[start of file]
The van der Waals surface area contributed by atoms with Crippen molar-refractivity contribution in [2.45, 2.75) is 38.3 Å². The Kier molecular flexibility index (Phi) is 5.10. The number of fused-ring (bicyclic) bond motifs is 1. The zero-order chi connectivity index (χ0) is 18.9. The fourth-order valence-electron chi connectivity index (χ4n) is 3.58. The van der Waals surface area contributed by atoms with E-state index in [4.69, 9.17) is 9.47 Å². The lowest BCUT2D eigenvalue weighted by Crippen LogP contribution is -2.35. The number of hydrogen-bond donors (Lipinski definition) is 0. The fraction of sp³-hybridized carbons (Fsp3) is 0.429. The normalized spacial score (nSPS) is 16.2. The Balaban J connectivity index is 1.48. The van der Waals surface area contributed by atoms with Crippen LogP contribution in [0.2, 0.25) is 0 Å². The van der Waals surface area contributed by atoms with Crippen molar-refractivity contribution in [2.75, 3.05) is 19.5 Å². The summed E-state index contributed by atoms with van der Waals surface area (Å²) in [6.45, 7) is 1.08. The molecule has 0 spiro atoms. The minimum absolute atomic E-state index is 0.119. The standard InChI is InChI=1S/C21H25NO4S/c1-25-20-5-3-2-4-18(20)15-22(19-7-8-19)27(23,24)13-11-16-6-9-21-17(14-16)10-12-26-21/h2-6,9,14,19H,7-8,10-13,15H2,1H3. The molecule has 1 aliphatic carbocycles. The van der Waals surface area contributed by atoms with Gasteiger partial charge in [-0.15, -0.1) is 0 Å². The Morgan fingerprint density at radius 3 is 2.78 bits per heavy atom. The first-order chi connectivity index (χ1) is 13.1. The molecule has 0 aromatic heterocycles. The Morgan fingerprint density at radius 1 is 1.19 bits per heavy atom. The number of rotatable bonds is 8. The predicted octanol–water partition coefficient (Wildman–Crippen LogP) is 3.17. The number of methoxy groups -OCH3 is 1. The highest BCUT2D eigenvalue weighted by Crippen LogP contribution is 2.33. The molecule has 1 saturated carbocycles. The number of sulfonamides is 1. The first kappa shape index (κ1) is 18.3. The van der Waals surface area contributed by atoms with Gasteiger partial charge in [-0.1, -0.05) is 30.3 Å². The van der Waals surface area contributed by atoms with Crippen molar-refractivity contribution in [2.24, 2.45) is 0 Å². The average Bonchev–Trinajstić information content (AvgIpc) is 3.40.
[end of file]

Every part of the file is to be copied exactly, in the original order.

The van der Waals surface area contributed by atoms with Crippen molar-refractivity contribution in [2.45, 2.75) is 38.3 Å². The Kier molecular flexibility index (Phi) is 5.10. The number of fused-ring (bicyclic) bond motifs is 1. The zero-order chi connectivity index (χ0) is 18.9. The fourth-order valence-electron chi connectivity index (χ4n) is 3.58. The van der Waals surface area contributed by atoms with E-state index in [4.69, 9.17) is 9.47 Å². The lowest BCUT2D eigenvalue weighted by Crippen LogP contribution is -2.35. The number of hydrogen-bond donors (Lipinski definition) is 0. The fraction of sp³-hybridized carbons (Fsp3) is 0.429. The normalized spacial score (nSPS) is 16.2. The Balaban J connectivity index is 1.48. The van der Waals surface area contributed by atoms with Crippen LogP contribution in [0.2, 0.25) is 0 Å². The van der Waals surface area contributed by atoms with Crippen molar-refractivity contribution in [2.75, 3.05) is 19.5 Å². The summed E-state index contributed by atoms with van der Waals surface area (Å²) in [6.45, 7) is 1.08. The molecule has 0 spiro atoms. The minimum absolute atomic E-state index is 0.119. The standard InChI is InChI=1S/C21H25NO4S/c1-25-20-5-3-2-4-18(20)15-22(19-7-8-19)27(23,24)13-11-16-6-9-21-17(14-16)10-12-26-21/h2-6,9,14,19H,7-8,10-13,15H2,1H3. The molecule has 1 aliphatic carbocycles. The van der Waals surface area contributed by atoms with Gasteiger partial charge in [-0.15, -0.1) is 0 Å². The Morgan fingerprint density at radius 3 is 2.78 bits per heavy atom. The first-order chi connectivity index (χ1) is 13.1. The molecule has 0 aromatic heterocycles. The Morgan fingerprint density at radius 1 is 1.19 bits per heavy atom. The number of rotatable bonds is 8. The predicted octanol–water partition coefficient (Wildman–Crippen LogP) is 3.17. The number of methoxy groups -OCH3 is 1. The highest BCUT2D eigenvalue weighted by Crippen LogP contribution is 2.33. The molecule has 1 saturated carbocycles. The number of sulfonamides is 1. The first kappa shape index (κ1) is 18.3. The van der Waals surface area contributed by atoms with Gasteiger partial charge in [-0.1, -0.05) is 30.3 Å². The van der Waals surface area contributed by atoms with Crippen molar-refractivity contribution in [2.24, 2.45) is 0 Å². The average Bonchev–Trinajstić information content (AvgIpc) is 3.40.